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Hinsdale, Illinois |

Published Feb. 19, 2009                                                         

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What are the signs of teen depression?

   More than 8 million kids across the country are suffering from depression, according to studies. One group particularly prone to the mental illness is teenagers. Depression crosses all cliques at school and is something experts say parents and teachers should have open communication about.
   “No one is immune to depression,” said Phyllis Gorman, an instructor at the Robert Crown Center. “It effects kids that are rich and poor, kids with learning disabilities and kids who are gifted. It crosses all races. There are some kids out there who have everything but are still very sad inside.”
   The number of teen depression cases in the U.S. has gone up over the past several years, and Gorman said it’s most likely linked to more diagnoses and elevated stress levels in society.
   “Part of it is they’re recognizing it much earlier, and the other is there is a lot more happening in society that is causing teens to worry,” she said. “Years ago I would ask kids what the best part of being a kid was, and they would say ‘having no responsibility.’ Now they tell me things like ‘not having to pay the mortgage or not needing money for groceries.’ These are things their parents are worrying about and they’re picking up on it.”
   Depression can come in all different forms, Gorman said. While some teens may display signs of withdrawal or lack on interest in things, others may experience anxiety from activity overload or achievement expectations. Concerned parents should monitor their child’s behavior and watch to see if symptoms last longer than two weeks. Gorman said it’s also important to keep lines of communication open with the teen as well as his or her teachers. Robert Crown has a program called Training the Trainers to equip teachers on detecting signs of depression.
   “It’s hard to detect depression in teens sometimes because they’re typically moody and they do distance themselves from adults. But if they can’t get out of the bad mood or behavior in two weeks, then there’s more to it,” she said.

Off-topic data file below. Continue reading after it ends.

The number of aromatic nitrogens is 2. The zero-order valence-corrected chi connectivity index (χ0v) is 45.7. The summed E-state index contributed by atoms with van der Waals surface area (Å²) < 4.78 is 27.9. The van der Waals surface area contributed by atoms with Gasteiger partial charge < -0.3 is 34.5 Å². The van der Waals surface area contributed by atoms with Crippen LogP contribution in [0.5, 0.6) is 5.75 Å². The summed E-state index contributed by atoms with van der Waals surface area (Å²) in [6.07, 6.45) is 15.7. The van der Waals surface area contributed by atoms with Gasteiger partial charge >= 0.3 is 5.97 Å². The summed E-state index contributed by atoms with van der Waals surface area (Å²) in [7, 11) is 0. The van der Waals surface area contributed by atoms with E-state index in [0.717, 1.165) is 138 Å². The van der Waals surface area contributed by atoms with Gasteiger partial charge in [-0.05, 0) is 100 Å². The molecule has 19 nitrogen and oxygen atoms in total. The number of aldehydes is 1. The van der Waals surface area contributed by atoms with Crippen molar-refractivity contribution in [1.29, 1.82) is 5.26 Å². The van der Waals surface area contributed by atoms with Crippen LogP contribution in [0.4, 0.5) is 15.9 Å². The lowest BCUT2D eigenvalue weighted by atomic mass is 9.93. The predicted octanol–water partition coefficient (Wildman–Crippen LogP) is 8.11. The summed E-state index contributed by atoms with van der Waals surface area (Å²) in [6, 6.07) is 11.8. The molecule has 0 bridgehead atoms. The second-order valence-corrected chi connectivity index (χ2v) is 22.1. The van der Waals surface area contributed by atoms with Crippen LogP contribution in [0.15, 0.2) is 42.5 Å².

A cluster of any of the following symptoms for more than two weeks can mean a teen is depressed: Loss of energy, fatigue or restlessness, feelings of hopelessness, change in eating and/or sleeping habits, withdrawal from activities or friends, sense of worthlessness, guilt, excessive anger or violence, anxiety, phobias or fears, alcohol and/or substance abuse and recurrent thoughts of death or suicide.
   Gorman said the first place to go when suspecting depression is the teen’s teachers.
   “Teachers are with the teens all day and usually spend more time during the day with them than their parents do,” she said. “They may notice some of the symptoms in school, like lower grades, difficulty remaining in class, sensitivity to noise and confusion.”
   Teen depression can be biological, and it can also be situational. Gorman said a death in the family, divorce or any kind of sudden loss can cause teens to fall into a depression.
   “A lot of the time parents are in denial,” Gorman said. “Depression can be genetic. A lot of parents may have been depressed in the past, but they have a hard time recognizing it in their own kids.”


       Making a Difference is a yearlong partnership between The Hinsdalean
and the Robert Crown Center for Health Education, which works
to teach and motivate youth to lead healthy, happy and safe lives.




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